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Collaboration lowers incidence of physical restraint for youth in care

June 20, 2017

(0) Comments.  |   Tags: article,   collaboration,   Elliott Smith,   evaluation,   Michael Nunno,   RCCP,   research,   residential care,   youth,  
Michael Nunno and Elliott Smith

Michael Nunno and Elliott Smith

By Sheri Hall for the BCTR

Two BCTR researchers have been working with a Connecticut child welfare agency to implement and evaluate a program that promotes evidence-based approaches in supporting troubled youth. The Cornell researchers and two agency administrators published the results of their collaborative effort in March in the journal Child Welfare under the title “Benefits of embedding research into practice: An agency-university collaboration”.

Since 2009, Michael Nunno and Elliott Smith, members of the research team for the Residential Child Care Project (RCCP), have consulted with Waterford County School in Connecticut, which provides residential and day care to youth with mental health problems, behavioral issues, addiction and emotional problems.

A team of agency executives, clinicians, supervisors and staff members worked with RCCP staff and consultants to learn about and implement the Children and Residential Experiences: Creating Conditions for Change (CARE) program model.  The CARE model is a research-informed framework created at the BCTR by Martha Holden and her RCCP colleagues that focuses on improving interpersonal relationships between caregivers and youth.  Nunno and Smith were part of the effort to examine if CARE was making a difference in the day-to-day life of the children and staff.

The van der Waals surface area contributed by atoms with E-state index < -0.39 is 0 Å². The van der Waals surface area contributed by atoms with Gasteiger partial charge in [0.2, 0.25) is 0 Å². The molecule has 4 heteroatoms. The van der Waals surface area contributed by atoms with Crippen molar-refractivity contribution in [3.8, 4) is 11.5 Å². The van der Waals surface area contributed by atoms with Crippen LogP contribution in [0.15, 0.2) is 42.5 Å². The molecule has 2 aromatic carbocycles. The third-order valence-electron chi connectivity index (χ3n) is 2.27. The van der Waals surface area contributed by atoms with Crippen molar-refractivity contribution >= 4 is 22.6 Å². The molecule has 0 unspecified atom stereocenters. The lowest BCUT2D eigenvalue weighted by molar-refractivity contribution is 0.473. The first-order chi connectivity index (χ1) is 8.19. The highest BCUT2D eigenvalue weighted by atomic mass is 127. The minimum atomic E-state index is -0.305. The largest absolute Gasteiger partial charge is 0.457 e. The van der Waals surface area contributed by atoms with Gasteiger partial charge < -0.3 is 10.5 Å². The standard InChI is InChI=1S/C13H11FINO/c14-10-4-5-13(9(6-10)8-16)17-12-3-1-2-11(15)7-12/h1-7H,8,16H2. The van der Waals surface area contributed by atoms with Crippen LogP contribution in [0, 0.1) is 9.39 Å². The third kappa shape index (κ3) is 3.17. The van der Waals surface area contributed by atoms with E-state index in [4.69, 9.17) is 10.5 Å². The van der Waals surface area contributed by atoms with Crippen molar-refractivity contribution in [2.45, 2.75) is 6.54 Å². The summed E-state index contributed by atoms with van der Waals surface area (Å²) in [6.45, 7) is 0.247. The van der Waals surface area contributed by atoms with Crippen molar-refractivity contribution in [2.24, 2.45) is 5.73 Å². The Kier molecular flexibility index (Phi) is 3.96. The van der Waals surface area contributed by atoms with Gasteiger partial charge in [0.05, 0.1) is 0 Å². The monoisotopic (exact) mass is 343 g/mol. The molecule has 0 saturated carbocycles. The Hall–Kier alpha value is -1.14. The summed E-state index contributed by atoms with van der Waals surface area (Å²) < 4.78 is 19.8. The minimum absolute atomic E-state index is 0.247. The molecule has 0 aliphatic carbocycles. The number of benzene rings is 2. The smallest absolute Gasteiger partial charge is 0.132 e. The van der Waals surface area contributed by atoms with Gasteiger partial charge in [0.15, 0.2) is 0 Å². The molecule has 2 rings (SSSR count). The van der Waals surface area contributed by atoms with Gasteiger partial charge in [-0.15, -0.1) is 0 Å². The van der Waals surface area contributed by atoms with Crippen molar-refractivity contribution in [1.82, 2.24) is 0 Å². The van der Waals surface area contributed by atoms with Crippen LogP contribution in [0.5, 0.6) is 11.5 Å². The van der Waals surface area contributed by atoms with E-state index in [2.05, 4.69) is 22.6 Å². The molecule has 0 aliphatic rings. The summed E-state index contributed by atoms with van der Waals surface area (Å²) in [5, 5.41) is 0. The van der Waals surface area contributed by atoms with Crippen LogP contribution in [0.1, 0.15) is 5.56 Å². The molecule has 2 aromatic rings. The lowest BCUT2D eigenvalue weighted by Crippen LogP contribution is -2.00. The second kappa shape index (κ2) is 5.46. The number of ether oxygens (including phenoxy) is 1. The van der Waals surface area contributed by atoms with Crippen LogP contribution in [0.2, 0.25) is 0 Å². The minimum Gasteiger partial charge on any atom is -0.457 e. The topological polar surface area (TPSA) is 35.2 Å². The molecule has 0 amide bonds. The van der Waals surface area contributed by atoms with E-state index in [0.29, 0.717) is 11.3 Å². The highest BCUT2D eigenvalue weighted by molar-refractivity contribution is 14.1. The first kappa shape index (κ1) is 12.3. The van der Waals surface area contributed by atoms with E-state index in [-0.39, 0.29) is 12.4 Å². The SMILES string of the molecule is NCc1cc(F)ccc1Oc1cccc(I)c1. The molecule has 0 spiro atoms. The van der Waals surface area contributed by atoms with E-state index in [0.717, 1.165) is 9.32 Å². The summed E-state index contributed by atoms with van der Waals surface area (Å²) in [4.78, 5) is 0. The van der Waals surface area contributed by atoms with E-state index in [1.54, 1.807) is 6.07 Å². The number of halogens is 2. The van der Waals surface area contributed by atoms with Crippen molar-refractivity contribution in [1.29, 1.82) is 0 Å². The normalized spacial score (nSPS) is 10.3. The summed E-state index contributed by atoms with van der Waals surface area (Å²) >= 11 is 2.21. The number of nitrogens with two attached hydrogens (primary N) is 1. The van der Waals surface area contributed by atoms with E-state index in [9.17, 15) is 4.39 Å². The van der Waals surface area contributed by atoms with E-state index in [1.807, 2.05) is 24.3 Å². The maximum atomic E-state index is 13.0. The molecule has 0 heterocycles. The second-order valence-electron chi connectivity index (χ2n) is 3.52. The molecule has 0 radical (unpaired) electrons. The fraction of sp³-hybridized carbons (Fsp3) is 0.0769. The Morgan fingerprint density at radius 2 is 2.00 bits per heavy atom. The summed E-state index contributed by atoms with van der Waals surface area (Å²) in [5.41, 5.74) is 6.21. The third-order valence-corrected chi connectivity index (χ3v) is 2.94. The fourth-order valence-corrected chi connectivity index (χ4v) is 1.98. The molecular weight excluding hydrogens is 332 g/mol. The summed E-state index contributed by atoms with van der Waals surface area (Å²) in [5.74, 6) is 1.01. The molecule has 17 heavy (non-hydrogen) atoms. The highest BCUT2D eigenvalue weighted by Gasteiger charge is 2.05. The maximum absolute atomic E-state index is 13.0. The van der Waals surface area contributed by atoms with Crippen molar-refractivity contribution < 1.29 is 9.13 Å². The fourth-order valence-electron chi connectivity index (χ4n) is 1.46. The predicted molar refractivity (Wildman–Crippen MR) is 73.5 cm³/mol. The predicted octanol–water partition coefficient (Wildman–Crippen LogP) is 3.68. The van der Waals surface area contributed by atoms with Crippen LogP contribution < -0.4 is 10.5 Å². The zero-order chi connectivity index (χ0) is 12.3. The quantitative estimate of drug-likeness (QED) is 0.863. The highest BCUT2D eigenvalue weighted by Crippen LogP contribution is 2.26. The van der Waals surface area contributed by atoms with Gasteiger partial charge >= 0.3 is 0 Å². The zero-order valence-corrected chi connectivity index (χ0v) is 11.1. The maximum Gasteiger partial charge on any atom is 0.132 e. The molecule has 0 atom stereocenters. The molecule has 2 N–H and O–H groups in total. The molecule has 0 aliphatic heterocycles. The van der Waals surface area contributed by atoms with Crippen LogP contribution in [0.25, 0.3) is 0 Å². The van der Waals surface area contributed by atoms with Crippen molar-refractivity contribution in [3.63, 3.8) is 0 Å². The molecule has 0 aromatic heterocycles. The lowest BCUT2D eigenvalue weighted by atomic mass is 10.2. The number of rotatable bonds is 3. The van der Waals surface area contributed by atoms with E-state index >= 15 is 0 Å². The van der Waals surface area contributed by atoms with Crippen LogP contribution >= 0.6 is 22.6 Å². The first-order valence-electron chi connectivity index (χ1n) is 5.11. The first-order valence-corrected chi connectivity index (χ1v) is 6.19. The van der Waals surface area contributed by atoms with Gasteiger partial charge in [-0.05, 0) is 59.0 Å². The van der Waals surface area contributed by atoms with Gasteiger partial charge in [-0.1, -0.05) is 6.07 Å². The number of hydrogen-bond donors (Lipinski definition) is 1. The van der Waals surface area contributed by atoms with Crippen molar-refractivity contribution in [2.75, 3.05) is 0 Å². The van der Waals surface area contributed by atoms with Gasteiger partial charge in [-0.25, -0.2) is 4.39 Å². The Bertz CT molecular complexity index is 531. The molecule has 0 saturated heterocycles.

After the school implemented the program, agency administration reported a substantial decrease in physical restraints among the school’s residential population.  Physical restraints are safety interventions that hold a youth in order to contain physical behavior that is likely to result in injury to the youth or others.  They are, however, not without risks to both the child and the staff since they can have harmful or even fatal consequences. 

“The wonderful thing about the Waterford Country School from an evaluator’s perspective is that it has a thirty-year history of collecting and publishing administrative data on measures that matter to practitioners,” Nunno said.  Our job was to portray the data in relevant and meaningful ways so that it could inform practice, soften professional resistance to change, and add to the growing evidence that relationship-based, trauma-informed practice models can create safe and therapeutic physical spaces.”

“By examining the data, we documented a 48 percent decrease in restraint events within Waterford’s residential and shelter settings,” he said. “We were able to verify the staff perceptions and narratives that the Waterford agency was becoming a safer, calmer place.” 

Yet not all Waterford programs saw this decline.  “The day-school data showed an increase in restraints in the corresponding time frame,” Nunno said.  “Although we were all surprised at this finding, our analysis triggered the agency leadership to examine the children’s social and emotional regulation needs.  They involved day-school teachers and children’s families who designed unified approaches to meet those needs.  Within months of implementing these strategies we saw a significant decrease in the use of restraints.”

The partnership between RCCP and the school demonstrates RCCP’s success at monitoring and detecting problems, guiding solutions, improving practice, supporting learning organizations, and contributing more broadly to evidence-based practice. 

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